Starting out at a new job can be overwhelming – you're in an unfamiliar environment and there's a short window of opportunity to either adapt to the culture or risk slipping through the cracks. Talented people can fail in a new role from several reasons: perhaps the organization failed to explain the cultural rules, or maybe new hires are too focused on the job that they overlook environmental cues. If you want to be perceived as successful in your new role, here are 4 things to start paying attention to:
Every company is different in how they grow relationships and value collaboration. Some companies require a lot of face-time before you're able to provide any influence. In others, emailing, texting, or conferencing is preferred. When starting out, ask collogues how to approach relationships with leadership and observe how they're getting work done. Are people spending time in meetings together? Or do they tend to stay at their desks or work from home? Mimick what others are doing until you find what's going to work best for you.
Every person has their preferred method of communication and this is no different at work. Again, observation is key. Are people connecting through formal channels, like planned meetings? Or do things move forward more spontaneously with less documentation? Start by asking your manager what the expectations are.
Often times, hierarchy will play a role. You may need to get approval from your manager before communicating to senior leaders. In less hierarchical companies, you might be encouraged to go directly to them on issues. The best way to navigate is to ask around.
No matter what form, meetings will always be a part of company operations. Take note of how information is being presented in meetings. Do people respond well to formal presentations or can individuals successfully share information in real-time? Keep in mind how meetings are typically run. Which type of issues are being debated versus being "checked-off." Most importantly, observe how senior leaders respond to formal presentations vs. Informal discussions. Which style consistently results in a positive decision?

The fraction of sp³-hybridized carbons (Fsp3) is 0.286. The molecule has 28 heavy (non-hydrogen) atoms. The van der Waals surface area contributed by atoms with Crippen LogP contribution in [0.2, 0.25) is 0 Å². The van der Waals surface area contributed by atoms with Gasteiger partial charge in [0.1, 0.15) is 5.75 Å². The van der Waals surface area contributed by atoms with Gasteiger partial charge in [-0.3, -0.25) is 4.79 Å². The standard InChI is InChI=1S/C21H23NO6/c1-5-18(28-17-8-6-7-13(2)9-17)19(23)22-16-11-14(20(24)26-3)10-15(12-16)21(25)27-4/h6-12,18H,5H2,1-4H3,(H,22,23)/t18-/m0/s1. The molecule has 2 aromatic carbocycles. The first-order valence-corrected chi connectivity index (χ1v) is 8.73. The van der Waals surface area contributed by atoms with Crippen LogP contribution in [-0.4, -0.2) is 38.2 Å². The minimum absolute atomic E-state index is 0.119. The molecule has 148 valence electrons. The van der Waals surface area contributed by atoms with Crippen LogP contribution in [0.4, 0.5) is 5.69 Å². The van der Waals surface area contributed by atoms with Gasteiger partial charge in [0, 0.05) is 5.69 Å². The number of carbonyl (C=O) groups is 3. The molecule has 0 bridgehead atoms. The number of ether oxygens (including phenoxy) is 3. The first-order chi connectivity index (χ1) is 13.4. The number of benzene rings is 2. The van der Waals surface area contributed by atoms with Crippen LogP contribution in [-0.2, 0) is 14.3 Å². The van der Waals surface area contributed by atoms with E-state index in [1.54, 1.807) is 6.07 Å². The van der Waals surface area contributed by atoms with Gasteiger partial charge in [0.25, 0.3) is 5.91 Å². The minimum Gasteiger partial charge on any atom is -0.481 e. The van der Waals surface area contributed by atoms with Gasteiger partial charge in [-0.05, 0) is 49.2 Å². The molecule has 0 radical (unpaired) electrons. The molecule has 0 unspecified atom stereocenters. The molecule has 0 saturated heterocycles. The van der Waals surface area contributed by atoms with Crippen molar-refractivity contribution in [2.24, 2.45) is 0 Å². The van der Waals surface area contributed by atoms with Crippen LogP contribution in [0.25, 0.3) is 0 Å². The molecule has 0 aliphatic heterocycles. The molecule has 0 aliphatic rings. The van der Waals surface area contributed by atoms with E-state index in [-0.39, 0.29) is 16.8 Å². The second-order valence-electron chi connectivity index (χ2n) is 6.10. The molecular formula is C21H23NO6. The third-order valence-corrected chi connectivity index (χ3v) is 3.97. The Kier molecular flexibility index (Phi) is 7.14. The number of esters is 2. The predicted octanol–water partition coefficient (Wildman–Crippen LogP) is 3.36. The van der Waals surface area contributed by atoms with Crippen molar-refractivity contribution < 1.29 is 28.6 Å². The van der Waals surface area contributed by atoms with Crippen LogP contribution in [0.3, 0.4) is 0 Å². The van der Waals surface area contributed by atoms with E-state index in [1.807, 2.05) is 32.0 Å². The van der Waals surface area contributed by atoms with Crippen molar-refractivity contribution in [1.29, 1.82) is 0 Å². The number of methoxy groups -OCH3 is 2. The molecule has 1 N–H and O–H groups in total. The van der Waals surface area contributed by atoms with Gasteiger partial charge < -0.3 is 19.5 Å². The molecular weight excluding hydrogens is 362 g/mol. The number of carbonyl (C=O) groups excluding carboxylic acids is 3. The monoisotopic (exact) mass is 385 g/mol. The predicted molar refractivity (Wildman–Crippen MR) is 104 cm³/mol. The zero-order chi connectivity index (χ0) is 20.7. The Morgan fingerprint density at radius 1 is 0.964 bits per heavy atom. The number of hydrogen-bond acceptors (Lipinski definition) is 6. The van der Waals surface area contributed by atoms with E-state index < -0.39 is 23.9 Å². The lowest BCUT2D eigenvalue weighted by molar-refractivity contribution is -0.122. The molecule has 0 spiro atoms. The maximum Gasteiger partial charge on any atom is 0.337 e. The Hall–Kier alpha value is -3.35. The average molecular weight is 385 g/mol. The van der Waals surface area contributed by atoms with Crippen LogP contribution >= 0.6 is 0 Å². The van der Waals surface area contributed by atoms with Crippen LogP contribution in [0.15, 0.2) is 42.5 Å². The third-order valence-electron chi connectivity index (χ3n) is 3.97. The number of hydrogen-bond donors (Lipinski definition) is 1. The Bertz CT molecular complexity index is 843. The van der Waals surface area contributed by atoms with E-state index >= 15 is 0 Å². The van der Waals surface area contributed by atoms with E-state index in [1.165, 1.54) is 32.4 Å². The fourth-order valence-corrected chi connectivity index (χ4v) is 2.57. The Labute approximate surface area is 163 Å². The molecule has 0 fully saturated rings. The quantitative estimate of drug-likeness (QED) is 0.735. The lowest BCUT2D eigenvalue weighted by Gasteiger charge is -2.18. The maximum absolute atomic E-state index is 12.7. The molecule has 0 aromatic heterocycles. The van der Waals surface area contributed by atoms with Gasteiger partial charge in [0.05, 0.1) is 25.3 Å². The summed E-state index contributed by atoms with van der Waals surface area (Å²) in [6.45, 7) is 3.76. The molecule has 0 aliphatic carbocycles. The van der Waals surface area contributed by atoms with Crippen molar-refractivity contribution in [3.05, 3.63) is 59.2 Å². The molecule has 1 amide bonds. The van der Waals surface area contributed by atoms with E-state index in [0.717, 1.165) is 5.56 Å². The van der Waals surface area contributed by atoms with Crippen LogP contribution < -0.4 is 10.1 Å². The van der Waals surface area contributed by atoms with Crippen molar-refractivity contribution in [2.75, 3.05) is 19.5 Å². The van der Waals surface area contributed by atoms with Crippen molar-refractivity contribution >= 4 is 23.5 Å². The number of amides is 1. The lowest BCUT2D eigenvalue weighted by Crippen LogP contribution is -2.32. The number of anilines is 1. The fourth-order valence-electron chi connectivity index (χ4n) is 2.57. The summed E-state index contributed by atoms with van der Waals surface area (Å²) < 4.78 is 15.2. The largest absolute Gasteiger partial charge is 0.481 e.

How decisions get made will vary from company to company. Sometimes, formal meetings are used to make decisions, sometimes they are made offline. Either way, it's important to understand if the culture tends to lean towards action or analysis. If the organization is more action-oriented, attention spans are shorter, and decisions are made quickly. If you're presenting material you need to be clear and give stakeholders all the information they're looking for to make a quick decision. On the opposite end, extended discussion of options might be preferred, where more patience will be required from your end.
The most important thing to be aware of when you join a new company, is that your previous experience doesn't give an automatic pass to act outside of the company's cultural norms. You're past achievements will be valued, but your success will be determined by the impact you'll make in the new environment. How you work within the culture can determine how your impact is amplified.